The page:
Once, I needed help with a train ticket transfer, the man at the station booth attended the request swiftly and with a smile, and change was counted into my hands like I was a customer buying gold jewellery and not a subway ticket.
I got the impression that he felt it was an honour to be of service. Contrast this to the booth attendants I have the displeasure of dealing with at the LRT stations in KL, the sullen faces, the depressing lack of apparent pride in their work. They probably won’t last a minute working in Tokyo.
During my consulting days, I once had to travel to Japan for a project. I remember asking for a report from one of the managers there and after she had printed it out, she did not just hand it over but carefully folded the report before presenting it to me.
That gesture reflects the kind of pride and refinement in Japanese culture that enables their products to achieve world renown levels of quality. Innovation in Japan is also not a clichéd buzzword but something that is in-built into the culture, they are always looking at how to improve things and making things work better.
I studied in the US and have been back several times for leisure and work. While parts of it can seem Third World, it is mostly very well developed. Like Switzerland and Japan, it has something to do with the cultural values. The rantings of some of our ignorant leaders that Americans are individualistic and not community-minded is misleading to say the least.
Walk into almost any US community and you will see a place that is far better maintained than almost anywhere in Malaysia. Even things such as grass in the garden often has to be kept to a certain height lest you blight your neighbourhood, lower area property values and offend your neighbours.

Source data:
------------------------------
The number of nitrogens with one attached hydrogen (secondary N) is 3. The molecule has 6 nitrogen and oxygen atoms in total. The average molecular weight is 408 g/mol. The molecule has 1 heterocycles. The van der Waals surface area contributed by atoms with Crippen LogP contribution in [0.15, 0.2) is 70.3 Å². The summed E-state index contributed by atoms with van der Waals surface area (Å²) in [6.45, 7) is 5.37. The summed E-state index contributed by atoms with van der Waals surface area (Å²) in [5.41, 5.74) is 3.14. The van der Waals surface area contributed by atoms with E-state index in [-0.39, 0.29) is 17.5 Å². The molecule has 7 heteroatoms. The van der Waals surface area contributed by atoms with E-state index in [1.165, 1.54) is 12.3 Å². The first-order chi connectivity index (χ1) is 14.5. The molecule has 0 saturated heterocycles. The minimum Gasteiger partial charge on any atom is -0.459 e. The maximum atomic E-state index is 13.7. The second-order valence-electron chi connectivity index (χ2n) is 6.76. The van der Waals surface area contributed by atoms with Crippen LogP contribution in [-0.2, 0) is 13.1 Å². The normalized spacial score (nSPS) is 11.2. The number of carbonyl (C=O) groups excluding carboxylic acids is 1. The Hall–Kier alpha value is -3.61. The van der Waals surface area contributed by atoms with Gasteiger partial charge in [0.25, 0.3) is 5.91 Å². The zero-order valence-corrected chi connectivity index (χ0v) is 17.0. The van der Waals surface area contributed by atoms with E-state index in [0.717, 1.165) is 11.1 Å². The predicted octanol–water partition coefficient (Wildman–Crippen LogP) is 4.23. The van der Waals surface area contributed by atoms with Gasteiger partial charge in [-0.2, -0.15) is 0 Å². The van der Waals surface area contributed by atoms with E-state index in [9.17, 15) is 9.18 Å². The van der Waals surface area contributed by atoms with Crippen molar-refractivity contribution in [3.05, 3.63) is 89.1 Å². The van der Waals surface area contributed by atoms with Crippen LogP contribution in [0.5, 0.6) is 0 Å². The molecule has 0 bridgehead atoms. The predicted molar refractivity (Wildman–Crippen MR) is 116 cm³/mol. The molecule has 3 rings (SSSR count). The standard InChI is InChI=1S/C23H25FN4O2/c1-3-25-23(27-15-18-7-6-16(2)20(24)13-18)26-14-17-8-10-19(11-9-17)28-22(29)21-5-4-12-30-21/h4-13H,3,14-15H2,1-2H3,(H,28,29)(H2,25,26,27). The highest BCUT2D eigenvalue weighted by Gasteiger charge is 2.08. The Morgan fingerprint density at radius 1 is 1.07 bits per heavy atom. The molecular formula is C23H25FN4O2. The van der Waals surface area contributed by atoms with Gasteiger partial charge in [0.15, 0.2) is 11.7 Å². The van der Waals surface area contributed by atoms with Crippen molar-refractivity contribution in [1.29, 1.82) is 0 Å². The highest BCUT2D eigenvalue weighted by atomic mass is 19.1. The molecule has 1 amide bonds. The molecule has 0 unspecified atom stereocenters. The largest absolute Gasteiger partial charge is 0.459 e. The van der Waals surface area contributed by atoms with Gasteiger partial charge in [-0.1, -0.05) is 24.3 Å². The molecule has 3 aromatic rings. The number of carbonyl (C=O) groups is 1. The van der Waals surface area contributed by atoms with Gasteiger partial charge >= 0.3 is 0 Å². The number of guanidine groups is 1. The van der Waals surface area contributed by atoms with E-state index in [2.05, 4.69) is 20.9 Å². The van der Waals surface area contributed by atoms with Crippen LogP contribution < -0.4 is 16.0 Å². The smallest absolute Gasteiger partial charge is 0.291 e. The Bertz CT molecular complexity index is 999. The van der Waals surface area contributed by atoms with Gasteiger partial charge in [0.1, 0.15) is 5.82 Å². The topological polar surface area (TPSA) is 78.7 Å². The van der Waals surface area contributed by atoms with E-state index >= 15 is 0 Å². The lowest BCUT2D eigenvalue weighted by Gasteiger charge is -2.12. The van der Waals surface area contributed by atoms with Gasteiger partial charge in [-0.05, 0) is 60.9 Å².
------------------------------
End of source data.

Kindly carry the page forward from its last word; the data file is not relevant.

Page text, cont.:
I once saw a lady with a young kid drop a bottle in a US supermarket parking lot and after it smashed, she and her kid picked up all the pieces and bagged it to be thrown away. She didn’t just leave it there to become someone else’s problem.
But on another level, Americans are individualistic, but in a good way. Their ability to judge a person for who he or she is and not by their racial affiliation is what allows talent to rise to the top in America and why it manages to attract the best and brightest the world over. Read the science and technology section of the news and you will often see write-ups of some fantastic scientific or technological breakthrough by an Asian name — based in the US.
Americans instinctively love new ideas too. In Malaysia, it is often “this won’t work”. In the US it is “go for it” or at the very least, “tell me more.” No wonder the US continues to shape the world with its inventions — from the Internet to the iPod.
Now that we are about to have a new economic model aimed at making us a high-income nation, we should come up with a new cultural model too. Not culture at the superficial song-and-dance level but at a more meaningful level and make appreciation for things such as refinement, quality and openness our cultural norms. Because being rich is really not the same as being developed.